BEVERLY HILLS, Calif. — Minutes before Robert Costa took the stage to introduce himself to a room full of TV writers and editors at the annual summer press tour Monday, news bulletins ricocheted across the internet. Anthony Scaramucci, named White House communications director just 10 days earlier, had been fired.
Costa, whose prodigious reporting for the Washington Post resulted in three front-page bylines just over the weekend, was unfazed. His work as a national political reporter has taught him to absorb a steady stream of news jolts. Before walking on stage, he had already fired off a series of tweets about the event.
Costa, 31, said he’s sworn off vacations. “In this environment, we’re all working 24/7. It never stops,” he said.
But Costa did put down his phone long enough to talk about being the eighth moderator of Washington Week, PBS’ Friday-night half hour devoted to reflecting on the political events of the previous week. He’s been at the job for three months, filling the seat left vacant by the death of Gwen Ifill in November.
Washington Week prides itself on being different from other public-affairs news programs on broadcast and cable. It eschews bombastic predictions and partisan creeds for roundtable discussions among beat reporters, with no pundits or politicians.
Costa favors what he calls “fact-based analysis.” And if it takes the full half hour to explain health-care policy to viewers, so be it.
“I just want to make Washington Week to be this destination to get some of my rivals together, colleagues, people I respect, people the audience respects,” Costa said. “No giggles. No frivolous stuff. Just talk politics and policy.”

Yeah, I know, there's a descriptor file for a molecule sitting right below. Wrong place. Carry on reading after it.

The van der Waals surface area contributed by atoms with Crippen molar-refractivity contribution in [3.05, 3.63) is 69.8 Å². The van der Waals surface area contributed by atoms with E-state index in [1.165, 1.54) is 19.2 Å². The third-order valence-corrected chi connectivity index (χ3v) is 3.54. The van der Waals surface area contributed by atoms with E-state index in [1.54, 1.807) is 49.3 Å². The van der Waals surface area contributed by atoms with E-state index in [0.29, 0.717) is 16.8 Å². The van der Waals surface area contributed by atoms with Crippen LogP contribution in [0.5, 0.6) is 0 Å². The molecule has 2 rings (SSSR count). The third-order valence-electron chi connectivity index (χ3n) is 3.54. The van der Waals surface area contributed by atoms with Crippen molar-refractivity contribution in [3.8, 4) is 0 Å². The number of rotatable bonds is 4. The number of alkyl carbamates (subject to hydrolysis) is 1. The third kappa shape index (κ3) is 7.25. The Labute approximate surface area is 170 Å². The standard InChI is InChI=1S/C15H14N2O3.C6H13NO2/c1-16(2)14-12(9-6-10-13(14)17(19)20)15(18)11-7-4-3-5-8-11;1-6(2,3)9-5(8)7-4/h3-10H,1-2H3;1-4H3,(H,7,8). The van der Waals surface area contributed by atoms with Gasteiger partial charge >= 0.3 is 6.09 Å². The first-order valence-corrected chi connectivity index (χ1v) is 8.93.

“I’m a working beat reporter,” he added. “I just don’t want to come in and be this moderator who comes in and dictates the whole show. I want to bring out the best in the other reporters.”
Costa said he also wants to be a magnet for viewers across the political spectrum. “This is a turbulent time regardless of your politics or where you come from,” he said. Still, he said, “by trying to stay steady, you don’t feel like ‘Costa’s left’ or ‘Costa’s right.’ It’s balanced. Maybe it’s not the flashiest show, but it’s a balanced show.”
Costa plans to expand the Washington Week brand of level-headed discussion with podcasts in the middle of the week, blog posts and webcasts.
And what was Costa’s fact-based take on Scaramucci’s departure?
President Trump embraces disruption and chaos, he said. “I used to travel with him on his campaign plane … and it would be amazing how he would play people off each other,” Costa said.
“How long can this last?,” he said, repeating a question from a reporter. “Well, I think it can last four years.”
In other news during the PBS portion of the press tour:
— Rebecca Eaton, Masterpiece executive producer, said the long-running series currently is in the midst of producing its first feature film. The Chaperone, now shooting in New York, was written by Julian Fellowes based on a book by the same name by Laura Moriarty. It follows a film star visiting New York in 1922. Co-produced with Fibonacci Films, it will air on PBS next year after a limited theatrical release. The arrangement is a first for Masterpiece, Eaton said.
— Sherlock star Benedict Cumberbatch will star in and co-produce his company’s first film, The Child in Time, based on a novel by Ian McEwan. Masterpiece will co-produce the story about a couple whose three-year-old child disappears while they are in a supermarket. Eaton said the “five-hanky endeavor” will air in 2018.
— Man in an Orange Shirt, broadcast Monday on the BBC, will debut on PBS in June 2018 during Gay Pride Month. The story stars Vanessa Redgrave as a woman who, in 1945, discovers that her fiancé is in love with another man. It delves into what happened to the woman at the time as well as her contemporary relationship with her gay grandson.
Correction: An earlier version of this article gave the incorrect title for Rebecca Eaton. She is executive producer of Masterpiece, not producer.